By Mathias Eick
ECM Records 2059
A debut release should be a happy occasion, but in this case it is also a reminder of something lost. At the 2007 IAJE convention, Norwegian Mathias Eick was awarded the IJFO International Jazz Award for New Talent, and performed the best concert of the show. Sadly, there will be no more IAJEs, but as consolation, his initial outing as a leader, The Door, releases today from ECM.
The opening title track is a good indication of the deceptive nature of Eick’s music. It starts as an open, spacious vehicle for the leader’s lyrical trumpet, but the rhythm section subtly locks in, until drummer Audun Kleive kicks the intensity up to a crescendo, only to fall off for a brief mournful coda from Eick.
Simultaneously stately and moody, “Cologne Blues” benefits from the supportive aural textures added by Stian Carstensen on pedal steel guitar, an instrument rarely heard in jazz aside from Buddy Emmons’ dabblings outside of his Nashville sessions. Together with Kleive’s spooky percussive accents and an inventively structured solo from Jon Balke on piano, it is an intriguing track. It also shows Eick’s range, from breathy vibrato to strong clarion high notes.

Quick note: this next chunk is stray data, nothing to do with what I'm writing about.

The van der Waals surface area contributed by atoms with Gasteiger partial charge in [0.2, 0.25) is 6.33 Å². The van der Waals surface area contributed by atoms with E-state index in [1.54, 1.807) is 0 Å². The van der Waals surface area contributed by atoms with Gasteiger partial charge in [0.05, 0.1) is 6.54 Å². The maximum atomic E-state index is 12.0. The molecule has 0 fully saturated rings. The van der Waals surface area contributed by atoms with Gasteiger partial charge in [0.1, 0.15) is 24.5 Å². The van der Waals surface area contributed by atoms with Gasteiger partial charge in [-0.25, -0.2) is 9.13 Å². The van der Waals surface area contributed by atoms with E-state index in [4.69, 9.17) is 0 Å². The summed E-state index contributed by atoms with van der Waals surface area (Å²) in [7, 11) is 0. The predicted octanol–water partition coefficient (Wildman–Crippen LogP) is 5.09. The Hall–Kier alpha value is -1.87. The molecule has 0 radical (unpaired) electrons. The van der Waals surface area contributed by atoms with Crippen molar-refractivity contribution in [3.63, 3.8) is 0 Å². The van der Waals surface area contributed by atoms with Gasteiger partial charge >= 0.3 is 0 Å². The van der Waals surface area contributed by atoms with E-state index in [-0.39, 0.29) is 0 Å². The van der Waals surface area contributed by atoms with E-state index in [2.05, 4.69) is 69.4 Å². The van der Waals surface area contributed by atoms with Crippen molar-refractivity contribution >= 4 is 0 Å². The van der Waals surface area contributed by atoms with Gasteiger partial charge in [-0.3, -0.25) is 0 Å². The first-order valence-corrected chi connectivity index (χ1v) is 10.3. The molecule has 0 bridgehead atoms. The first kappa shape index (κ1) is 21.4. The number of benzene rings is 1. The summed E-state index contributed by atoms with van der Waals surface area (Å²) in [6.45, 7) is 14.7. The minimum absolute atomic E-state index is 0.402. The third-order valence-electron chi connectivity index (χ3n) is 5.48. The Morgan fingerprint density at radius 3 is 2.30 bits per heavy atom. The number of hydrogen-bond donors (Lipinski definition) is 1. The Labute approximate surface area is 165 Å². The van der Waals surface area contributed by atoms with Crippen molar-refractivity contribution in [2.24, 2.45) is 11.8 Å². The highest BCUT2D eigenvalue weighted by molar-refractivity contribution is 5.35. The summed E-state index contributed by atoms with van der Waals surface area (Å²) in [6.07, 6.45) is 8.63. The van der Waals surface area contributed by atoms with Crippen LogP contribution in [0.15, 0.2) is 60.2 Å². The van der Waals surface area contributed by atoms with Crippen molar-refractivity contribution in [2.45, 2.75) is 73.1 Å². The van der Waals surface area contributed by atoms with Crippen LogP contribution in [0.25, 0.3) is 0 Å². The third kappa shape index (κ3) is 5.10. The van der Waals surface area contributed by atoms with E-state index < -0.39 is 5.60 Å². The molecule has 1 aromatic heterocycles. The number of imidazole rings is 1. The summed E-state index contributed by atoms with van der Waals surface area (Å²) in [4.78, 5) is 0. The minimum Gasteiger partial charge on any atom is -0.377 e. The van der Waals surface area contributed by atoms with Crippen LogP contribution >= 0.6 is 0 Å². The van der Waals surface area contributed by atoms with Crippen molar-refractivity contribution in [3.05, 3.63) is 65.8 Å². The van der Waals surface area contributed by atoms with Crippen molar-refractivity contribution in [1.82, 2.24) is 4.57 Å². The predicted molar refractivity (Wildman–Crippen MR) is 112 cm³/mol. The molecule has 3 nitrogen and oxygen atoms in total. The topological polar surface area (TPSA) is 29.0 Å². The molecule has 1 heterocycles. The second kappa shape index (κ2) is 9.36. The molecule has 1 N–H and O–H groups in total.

Having penned each track on The Door, Eick shows a tremendous facility for melody, like the hypnotically catchy “October,” which inspires a surprisingly swinging solo from Balke. Eick skips a month, following it with the impressionistically lovely “December,” a remarkably accessible example of jazz trumpet that should woe fans of Enrico Rava, Tomasz Stanko, and maybe even late pre-electric Miles.
“Williamsburg” is another haunting melody, but it never flags in energy, thanks to the strong pulse laid down by the rhythm section, particularly bassist Audun Erlien. It might feature Door’s strongest solo flights from Eick and Balke, again cutting loose for a playfully swing-centered statement.
With The Door, Eick suggests dualistic rhetoric: spacious yet rhythmic, lyric yet forceful, Nordic cool but swinging. It is a session that really pulls you in on initial listening, and then stays in heavy rotation in the CD changer. It turns out IAJE may not have been good with money (to say the least), but they did have good judgment in other areas. The Door represents a great start fulfilling the promise of Eick’s auspicious American debut at their final New York show.